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Figs have a unique fruiting cycle, fruiting on old wood first, all at once, then on new wood for the rest of the season. What's the best pruning system for these, to maximize production?

Is it best to balance old wood with the new in a specific way, such as pruning it to form long canes, or is it best to prune it into a dense shrub form, or some other way?

This is for optimal production measured as pounds per plant per year.

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The two types of pruning cuts you can make are thinning and heading. Thinning is removing an entire shoot, branch, or limb, back to the point where it originated. Thinning cuts are the ones you should use most of the time, because they tend to open up light channels throughout the tree. Often just thinning out the limbs that are crowding or crossing over does an effective job of opening up the tree. Heading is removing part of a shoot, branch, or limb (up to 1/3 to 1/2 of its length). Heading cuts encourage growth of side branches at the point of the cut, from the part of the branch that remains. Heading should be used primarily for establishing branches in young trees. Leaders or future scaffold branches can be headed to cause laterals to branch out. In most cases heading should be avoided, as it can result in a tree overcrowded with shoots that close off light channels and reduce productivity. When heading is necessary, such as to shorten and stiffen up a long bare branch, make the heading cut into older wood, as this results in less regrowth.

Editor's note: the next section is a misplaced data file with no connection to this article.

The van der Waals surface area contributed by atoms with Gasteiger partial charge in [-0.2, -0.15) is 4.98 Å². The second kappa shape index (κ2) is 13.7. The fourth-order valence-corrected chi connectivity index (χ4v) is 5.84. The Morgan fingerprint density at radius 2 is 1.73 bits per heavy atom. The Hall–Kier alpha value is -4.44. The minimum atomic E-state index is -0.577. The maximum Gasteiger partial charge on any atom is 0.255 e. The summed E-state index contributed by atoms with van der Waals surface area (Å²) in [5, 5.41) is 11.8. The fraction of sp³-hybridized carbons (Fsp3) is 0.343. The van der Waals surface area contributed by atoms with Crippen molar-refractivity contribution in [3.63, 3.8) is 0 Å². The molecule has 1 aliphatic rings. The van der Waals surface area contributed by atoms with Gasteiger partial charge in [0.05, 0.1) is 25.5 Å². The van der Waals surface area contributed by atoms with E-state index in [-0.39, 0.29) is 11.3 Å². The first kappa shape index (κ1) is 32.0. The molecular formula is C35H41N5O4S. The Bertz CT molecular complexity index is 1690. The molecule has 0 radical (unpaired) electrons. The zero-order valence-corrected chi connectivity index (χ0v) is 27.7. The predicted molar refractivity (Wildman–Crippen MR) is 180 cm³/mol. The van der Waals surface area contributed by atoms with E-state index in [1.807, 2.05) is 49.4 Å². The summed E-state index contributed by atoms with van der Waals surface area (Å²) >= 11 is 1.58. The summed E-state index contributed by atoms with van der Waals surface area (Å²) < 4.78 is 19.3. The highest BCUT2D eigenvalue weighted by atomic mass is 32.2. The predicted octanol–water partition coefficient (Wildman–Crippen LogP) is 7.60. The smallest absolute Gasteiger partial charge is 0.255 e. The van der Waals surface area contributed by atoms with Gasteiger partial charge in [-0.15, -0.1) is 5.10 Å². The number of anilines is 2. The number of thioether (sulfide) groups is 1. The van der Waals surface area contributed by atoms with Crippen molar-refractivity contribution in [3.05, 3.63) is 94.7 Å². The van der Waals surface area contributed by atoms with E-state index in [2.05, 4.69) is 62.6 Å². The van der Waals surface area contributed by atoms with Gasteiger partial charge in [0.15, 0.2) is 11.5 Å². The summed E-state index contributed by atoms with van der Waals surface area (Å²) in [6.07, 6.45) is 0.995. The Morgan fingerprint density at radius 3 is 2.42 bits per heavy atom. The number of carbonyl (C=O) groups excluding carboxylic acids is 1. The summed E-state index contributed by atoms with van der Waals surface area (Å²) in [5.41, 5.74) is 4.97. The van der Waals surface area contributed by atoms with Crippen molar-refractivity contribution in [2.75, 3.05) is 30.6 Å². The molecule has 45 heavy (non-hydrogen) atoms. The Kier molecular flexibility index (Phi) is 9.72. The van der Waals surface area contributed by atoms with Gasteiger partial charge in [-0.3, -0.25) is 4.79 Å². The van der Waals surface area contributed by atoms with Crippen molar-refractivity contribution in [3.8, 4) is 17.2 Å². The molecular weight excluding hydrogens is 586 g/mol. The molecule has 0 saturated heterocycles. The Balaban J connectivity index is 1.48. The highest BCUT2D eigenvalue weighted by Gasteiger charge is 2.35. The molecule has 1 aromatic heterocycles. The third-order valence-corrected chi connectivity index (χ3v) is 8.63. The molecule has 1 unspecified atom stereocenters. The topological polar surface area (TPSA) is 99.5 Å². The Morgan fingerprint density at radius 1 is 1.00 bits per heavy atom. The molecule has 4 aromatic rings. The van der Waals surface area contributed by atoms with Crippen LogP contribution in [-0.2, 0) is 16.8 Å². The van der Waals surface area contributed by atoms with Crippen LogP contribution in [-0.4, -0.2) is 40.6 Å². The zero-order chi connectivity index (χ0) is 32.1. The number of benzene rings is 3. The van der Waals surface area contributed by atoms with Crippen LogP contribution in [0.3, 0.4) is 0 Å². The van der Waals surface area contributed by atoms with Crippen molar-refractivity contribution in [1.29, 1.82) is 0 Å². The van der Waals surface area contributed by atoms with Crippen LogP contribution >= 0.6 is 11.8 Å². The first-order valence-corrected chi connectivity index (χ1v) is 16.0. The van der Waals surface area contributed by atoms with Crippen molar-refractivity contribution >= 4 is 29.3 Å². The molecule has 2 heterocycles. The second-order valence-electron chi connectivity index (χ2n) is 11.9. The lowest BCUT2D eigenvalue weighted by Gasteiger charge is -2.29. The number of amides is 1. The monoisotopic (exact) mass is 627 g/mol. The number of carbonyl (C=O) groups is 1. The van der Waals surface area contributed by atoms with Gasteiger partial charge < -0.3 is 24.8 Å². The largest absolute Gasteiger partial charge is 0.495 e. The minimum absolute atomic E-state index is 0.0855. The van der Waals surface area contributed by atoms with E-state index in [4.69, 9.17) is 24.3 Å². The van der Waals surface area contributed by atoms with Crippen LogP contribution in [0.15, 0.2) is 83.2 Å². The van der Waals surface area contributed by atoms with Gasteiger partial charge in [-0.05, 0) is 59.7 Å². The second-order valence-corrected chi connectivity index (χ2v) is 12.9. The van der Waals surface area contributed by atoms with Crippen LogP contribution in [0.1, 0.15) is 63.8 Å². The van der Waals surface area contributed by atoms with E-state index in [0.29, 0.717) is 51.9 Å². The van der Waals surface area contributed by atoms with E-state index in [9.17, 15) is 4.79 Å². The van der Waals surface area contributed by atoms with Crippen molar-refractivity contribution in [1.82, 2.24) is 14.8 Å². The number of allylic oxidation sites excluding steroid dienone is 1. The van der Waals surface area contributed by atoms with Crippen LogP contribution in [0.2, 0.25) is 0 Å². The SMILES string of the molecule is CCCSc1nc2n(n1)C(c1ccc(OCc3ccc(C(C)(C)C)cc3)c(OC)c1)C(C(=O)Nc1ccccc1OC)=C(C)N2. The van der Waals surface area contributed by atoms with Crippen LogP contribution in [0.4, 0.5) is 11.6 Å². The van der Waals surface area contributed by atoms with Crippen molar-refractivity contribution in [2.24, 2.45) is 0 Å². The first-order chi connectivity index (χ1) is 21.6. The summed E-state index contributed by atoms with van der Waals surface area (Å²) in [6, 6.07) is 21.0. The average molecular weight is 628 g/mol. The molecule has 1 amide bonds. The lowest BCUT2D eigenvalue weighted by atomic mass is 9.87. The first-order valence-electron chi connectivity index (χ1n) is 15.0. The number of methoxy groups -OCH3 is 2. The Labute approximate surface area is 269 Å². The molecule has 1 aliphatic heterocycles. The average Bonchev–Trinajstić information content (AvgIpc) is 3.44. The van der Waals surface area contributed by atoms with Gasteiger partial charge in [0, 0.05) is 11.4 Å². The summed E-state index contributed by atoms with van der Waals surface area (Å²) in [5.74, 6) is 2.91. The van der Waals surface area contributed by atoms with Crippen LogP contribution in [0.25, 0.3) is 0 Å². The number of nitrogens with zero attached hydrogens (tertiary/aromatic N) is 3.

Pruning is done primarily in the dormant season (November 15–April 15), so when looking at a shoot or branch to decide whether to thin or not, try to picture the branch as it will be when full of leaves in the summer, and eliminate shoots that will be too closely spaced. Keep in mind the key phrase: When in doubt, thin it out! Make most of your cuts thinning cuts.

We grow all types of fruit trees and the above it the most effective way i know.

  • Which shaping style will bring the best productivity? – J. Musser Dec 29 '14 at 12:23

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